As part of the global COVID-19 response, the United States announced an initial tranche of $6 million for the Democratic Republic of the Congo to provide health-related support and supplies and to bolster water and sanitation activities. The U.S. already has top Centers for Disease Control and Prevention (CDC) experts working alongside Dr. JJ Muyembe and Minister of Health Eteni Longondo as part of the Congolese Coronavirus response. In fact, CDC recently trained 300 Congolese epidemiologists who are capable of taking on COVID-19 responsibilities. Plus, the United States, through USAID, contributed $1.5 million in partnership with the Ministry of Health and the Fondation Merieux to establish the new Institut National de Recherche Biomedicale (INRB) lab in Goma that will be able to do rapid diagnostic testing for a variety of diseases in Eastern Congo. This is just one example of USAID’s health investment of more than $200 million per year in disease fighting programs. These programs reach 33.4 million Congolese, directly contributing to provincial and community-level preparedness and to enhance the Congolese capability to confront this new COVID-19 challenge. Under our Privileged Partnership for Peace and Prosperity, the United States will continue to evaluate Government of DRC requests for assistance to determine how we can best continue to support its efforts against this invisible enemy. We are in this fight together.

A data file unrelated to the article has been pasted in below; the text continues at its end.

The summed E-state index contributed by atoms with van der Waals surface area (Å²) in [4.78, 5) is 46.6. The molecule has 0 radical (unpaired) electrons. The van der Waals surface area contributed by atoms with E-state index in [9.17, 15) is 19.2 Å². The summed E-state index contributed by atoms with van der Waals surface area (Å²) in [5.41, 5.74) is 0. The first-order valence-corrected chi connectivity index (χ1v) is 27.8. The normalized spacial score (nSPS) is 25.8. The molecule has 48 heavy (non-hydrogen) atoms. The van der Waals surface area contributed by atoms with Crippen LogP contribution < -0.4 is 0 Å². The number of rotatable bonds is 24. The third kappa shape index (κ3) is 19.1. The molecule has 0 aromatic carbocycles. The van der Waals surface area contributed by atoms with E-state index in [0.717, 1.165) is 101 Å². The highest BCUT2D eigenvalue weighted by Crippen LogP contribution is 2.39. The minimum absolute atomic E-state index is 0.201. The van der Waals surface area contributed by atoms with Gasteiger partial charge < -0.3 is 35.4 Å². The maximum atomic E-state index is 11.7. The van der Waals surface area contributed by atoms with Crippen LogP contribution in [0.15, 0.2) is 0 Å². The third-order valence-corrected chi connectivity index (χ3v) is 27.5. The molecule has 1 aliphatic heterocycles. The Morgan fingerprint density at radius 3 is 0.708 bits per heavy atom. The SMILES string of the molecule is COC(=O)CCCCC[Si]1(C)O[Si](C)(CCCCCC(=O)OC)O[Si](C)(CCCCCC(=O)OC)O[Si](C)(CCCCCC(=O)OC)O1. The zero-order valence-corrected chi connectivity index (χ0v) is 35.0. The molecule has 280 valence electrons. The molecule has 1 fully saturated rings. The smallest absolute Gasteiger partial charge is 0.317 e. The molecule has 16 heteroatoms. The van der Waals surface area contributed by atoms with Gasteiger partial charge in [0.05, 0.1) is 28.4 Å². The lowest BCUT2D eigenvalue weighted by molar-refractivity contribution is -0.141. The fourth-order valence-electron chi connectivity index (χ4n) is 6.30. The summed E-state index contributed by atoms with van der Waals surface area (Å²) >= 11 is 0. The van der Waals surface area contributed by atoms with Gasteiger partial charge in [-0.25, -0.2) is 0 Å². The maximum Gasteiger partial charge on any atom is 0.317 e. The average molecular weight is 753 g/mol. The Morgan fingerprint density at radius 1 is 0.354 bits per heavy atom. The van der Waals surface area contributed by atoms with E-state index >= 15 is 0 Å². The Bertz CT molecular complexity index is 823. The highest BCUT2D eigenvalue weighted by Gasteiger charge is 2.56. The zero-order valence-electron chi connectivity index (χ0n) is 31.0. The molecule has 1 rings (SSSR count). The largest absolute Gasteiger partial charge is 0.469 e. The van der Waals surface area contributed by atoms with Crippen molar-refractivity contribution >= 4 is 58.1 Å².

The United States has a long, generous history of investing in the health and welfare in the DRC. The United States has provided nearly $1.6 billion specifically in health and nearly $6.5 billion total over the past 20 years. Our U.S.-funded emergency and development health assistance is helping bring to an end the Ebola outbreak in Eastern Congo, and has helped combat the persistent scourge of endemic diseases, such as malaria and measles. Our annual $20 million investment in water and sanitation has played a key role in preventing disease. Furthermore, thanks to America’s PEPFAR program to respond to HIV/AIDS, 130,000 Congolese receive life-saving treatment and benefit from improvements in initial disease detection. We are also looking to realize President Tshisekedi’s vision of establishing a Congolese institution equivalent to the U.S. CDC to build upon the DRC’s vast expertise in responding to disease epidemics.
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